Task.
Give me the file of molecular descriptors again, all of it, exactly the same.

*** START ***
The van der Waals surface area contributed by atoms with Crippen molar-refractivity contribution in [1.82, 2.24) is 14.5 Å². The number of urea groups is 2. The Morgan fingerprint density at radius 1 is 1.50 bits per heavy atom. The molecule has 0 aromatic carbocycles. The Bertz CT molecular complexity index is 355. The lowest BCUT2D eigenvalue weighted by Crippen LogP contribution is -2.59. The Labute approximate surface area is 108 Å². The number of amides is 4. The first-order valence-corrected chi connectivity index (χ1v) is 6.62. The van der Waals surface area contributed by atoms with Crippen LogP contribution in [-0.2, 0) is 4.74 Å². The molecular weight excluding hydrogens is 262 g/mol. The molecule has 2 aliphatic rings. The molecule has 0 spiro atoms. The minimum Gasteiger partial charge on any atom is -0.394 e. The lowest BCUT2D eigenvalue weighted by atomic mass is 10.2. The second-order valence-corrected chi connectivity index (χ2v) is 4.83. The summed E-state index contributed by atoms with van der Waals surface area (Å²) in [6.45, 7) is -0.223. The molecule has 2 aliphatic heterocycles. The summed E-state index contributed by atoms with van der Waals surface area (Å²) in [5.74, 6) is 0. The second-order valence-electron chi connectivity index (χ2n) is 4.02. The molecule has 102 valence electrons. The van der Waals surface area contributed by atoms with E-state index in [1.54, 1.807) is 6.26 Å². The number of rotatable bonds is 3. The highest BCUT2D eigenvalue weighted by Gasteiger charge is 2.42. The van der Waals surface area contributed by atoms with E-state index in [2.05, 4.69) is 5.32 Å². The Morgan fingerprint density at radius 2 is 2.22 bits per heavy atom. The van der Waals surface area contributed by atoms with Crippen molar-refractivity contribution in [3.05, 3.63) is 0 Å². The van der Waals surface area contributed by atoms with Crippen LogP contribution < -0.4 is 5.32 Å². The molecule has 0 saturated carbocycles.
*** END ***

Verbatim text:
The van der Waals surface area contributed by atoms with Crippen molar-refractivity contribution in [1.82, 2.24) is 14.5 Å². The number of urea groups is 2. The Morgan fingerprint density at radius 1 is 1.50 bits per heavy atom. The molecule has 0 aromatic carbocycles. The Bertz CT molecular complexity index is 355. The lowest BCUT2D eigenvalue weighted by Crippen LogP contribution is -2.59. The Labute approximate surface area is 108 Å². The number of amides is 4. The first-order valence-corrected chi connectivity index (χ1v) is 6.62. The van der Waals surface area contributed by atoms with Crippen LogP contribution in [-0.2, 0) is 4.74 Å². The molecular weight excluding hydrogens is 262 g/mol. The molecule has 2 aliphatic rings. The molecule has 0 spiro atoms. The minimum Gasteiger partial charge on any atom is -0.394 e. The lowest BCUT2D eigenvalue weighted by atomic mass is 10.2. The second-order valence-corrected chi connectivity index (χ2v) is 4.83. The summed E-state index contributed by atoms with van der Waals surface area (Å²) in [6.45, 7) is -0.223. The molecule has 2 aliphatic heterocycles. The summed E-state index contributed by atoms with van der Waals surface area (Å²) in [5.74, 6) is 0. The second-order valence-electron chi connectivity index (χ2n) is 4.02. The molecule has 102 valence electrons. The van der Waals surface area contributed by atoms with E-state index in [1.54, 1.807) is 6.26 Å². The number of rotatable bonds is 3. The highest BCUT2D eigenvalue weighted by Gasteiger charge is 2.42. The van der Waals surface area contributed by atoms with E-state index in [2.05, 4.69) is 5.32 Å². The Morgan fingerprint density at radius 2 is 2.22 bits per heavy atom. The van der Waals surface area contributed by atoms with Crippen molar-refractivity contribution in [3.05, 3.63) is 0 Å². The van der Waals surface area contributed by atoms with Crippen LogP contribution < -0.4 is 5.32 Å². The molecule has 0 saturated carbocycles.